|USS Macdonough (DDG-39)|
USS MacDonough (DDG-39)
|Builder:||Fore River Shipyard, Bethlehem Steel Corporation|
|Laid down:||15 April 1958|
|Launched:||9 July 1959|
|Commissioned:||4 November 1961|
|Decommissioned:||23 October 1992|
|Struck:||30 November 1992|
|Fate:||As of August 2004 Metro Machine was scrapping MacDonough pierside in Philadelphia.|
|Class & type:||Farragut-class destroyer|
|Length:||512.5 ft (156.2 m)|
|Beam:||52 ft (15.8 m)|
|Draft:||25 ft (7.6 m)|
|Propulsion:||4 1200psi boilers, 2 geared turbines|
|Complement:||377 (21 officers + 356 enlisted)|
|Armament:||one Mk 42 5-inch/54 (127mm/54) caliber gun, Mk 46 torpedoes from two Mk-32 triple mounts, one Mk 16 ASROC Missile Launcher, one Mk 10 Mod 0 Missile Launcher for Standard Missile, two Mk 141 Harpoon missile launchers|
The fourth Macdonough was projected as DL-8, but redesignated DLG-8 prior to keel laying by the Fore River Shipyard, Bethlehem Steel Co., Quincy, Massachusetts, 16 April 1958; launched 9 July 1959, sponsored by Mrs. Agnes Macdonough Wilson, great-granddaughter of Commodore Thomas Macdonough; and commissioned 4 November 1961, Comdr. Wm. G. Hurley in command.
The guided-missile frigate Macdonough, having undergone an extended shakedown and training period, reported to her home port at Charleston, S.C., 23 September 1962 and assumed duties as flagship for Commander, Cruiser-Destroyer Flotilla 6, U.S. Atlantic Fleet. A month later she joined other units of the U.S. 2nd Fleet in enforcing the Cuban quarantine, remaining with that force until it was dissolved on Thanksgiving Day. The first 3 months of 1963 were spent firing missiles off the coast of Florida under the auspices of the Operational Test and Evaluation Force. She returned to Charleston in March and operated in the Charleston-Norfolk area until departing on her first U.S. 6th Fleet deployment 4 June.
The frigate cruised the Mediterranean until the following fall, taking part in scheduled fleet exercises and training operations. Upon her return to the East Coast, 26 October, she resumed operations in the Charleston area. With the new year, 1964, Macdonough steamed south to Puerto Rico for training exercises with the 2nd Fleet. During these exercises; she participated in an Atlantic Fleet live-firing antiair warfare exercise, which included missile firing at drone aircraft. The ship returne d to Charleston for 2 weeks in February, and then put out to sea again for carrier exercises off the East Coast followed by helicopter evaluation tests in the Atlantic.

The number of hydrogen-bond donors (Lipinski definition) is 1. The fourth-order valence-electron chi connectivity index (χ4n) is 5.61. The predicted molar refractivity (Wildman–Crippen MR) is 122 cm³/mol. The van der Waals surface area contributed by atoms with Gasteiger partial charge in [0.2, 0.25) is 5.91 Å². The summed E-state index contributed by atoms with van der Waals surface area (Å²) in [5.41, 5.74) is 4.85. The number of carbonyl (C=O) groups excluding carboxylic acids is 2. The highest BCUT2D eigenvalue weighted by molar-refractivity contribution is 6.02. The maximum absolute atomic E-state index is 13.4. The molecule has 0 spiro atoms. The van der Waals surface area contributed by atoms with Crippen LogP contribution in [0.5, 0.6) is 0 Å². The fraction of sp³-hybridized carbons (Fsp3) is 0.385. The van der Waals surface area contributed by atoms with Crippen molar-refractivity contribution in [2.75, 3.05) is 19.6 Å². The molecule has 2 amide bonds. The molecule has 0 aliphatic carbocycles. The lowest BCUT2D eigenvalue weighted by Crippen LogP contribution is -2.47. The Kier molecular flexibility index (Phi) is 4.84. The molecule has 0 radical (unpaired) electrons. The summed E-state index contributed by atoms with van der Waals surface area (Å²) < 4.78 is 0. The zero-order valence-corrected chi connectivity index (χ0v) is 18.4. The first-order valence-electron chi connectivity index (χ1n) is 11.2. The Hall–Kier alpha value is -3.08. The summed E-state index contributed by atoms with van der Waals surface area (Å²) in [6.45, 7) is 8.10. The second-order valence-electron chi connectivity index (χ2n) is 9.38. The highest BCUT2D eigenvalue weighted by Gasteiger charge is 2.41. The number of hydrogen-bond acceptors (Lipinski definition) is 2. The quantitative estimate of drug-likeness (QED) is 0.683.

Macdonough's second Mediterranean deployment, 10 July to 22 December 1964, was followed by a 6-month overhaul at the Charleston Naval Shipyard. Coastal operations out of home port occupied the frigate until mid-September 1965, when she proceeded to the Atlantic Fleet Missile Range and then to Guantanamo Bay, Cuba, for training exercises. Having returned to her Charleston home port in early November, Macdonough prepared for another Mediterranean deployment, departing Charleston at the end of the month. Macdonough served as flagship for the recovery effort of the Palomares Incident during the third Mediterranean deployment.
On 8 April 1966, Macdonough returned to South Carolina and once again resumed operations and fleet and squadron exercises along the southern east coast and in the Caribbean. During the summer a midshipman training cruise took the frigate to several east coast ports and to the Caribbean. After participating in "LANTFLEX 66," and AAW/ASW/amphibious exercise, she returned to Charleston 16 December.
After conducting further exercises off the east coast, Macdonough prepared once again for overseas movement; and, on 2 May 1967, she departed Charleston for her fourth Mediterranean cruise. She conducted summer midshipmen training, visited various Mediterranean ports and participate in several joint exercises with ships of Allied navies, returning to South Carolina 28 October.
Macdonough continued operating with the 2nd Fleet until May 1968 when she again deployed to the Mediterranean, returning to her home port in September. She remained off the east coast into 1969.
- ↑ Melson, June 1967, p.31
- This article incorporates text from the public domain Dictionary of American Naval Fighting Ships. The entry can be found here.
- Melson, Lewis B., CAPT USN (June 1967). "Contact 261". United States Naval Institute Proceedings.
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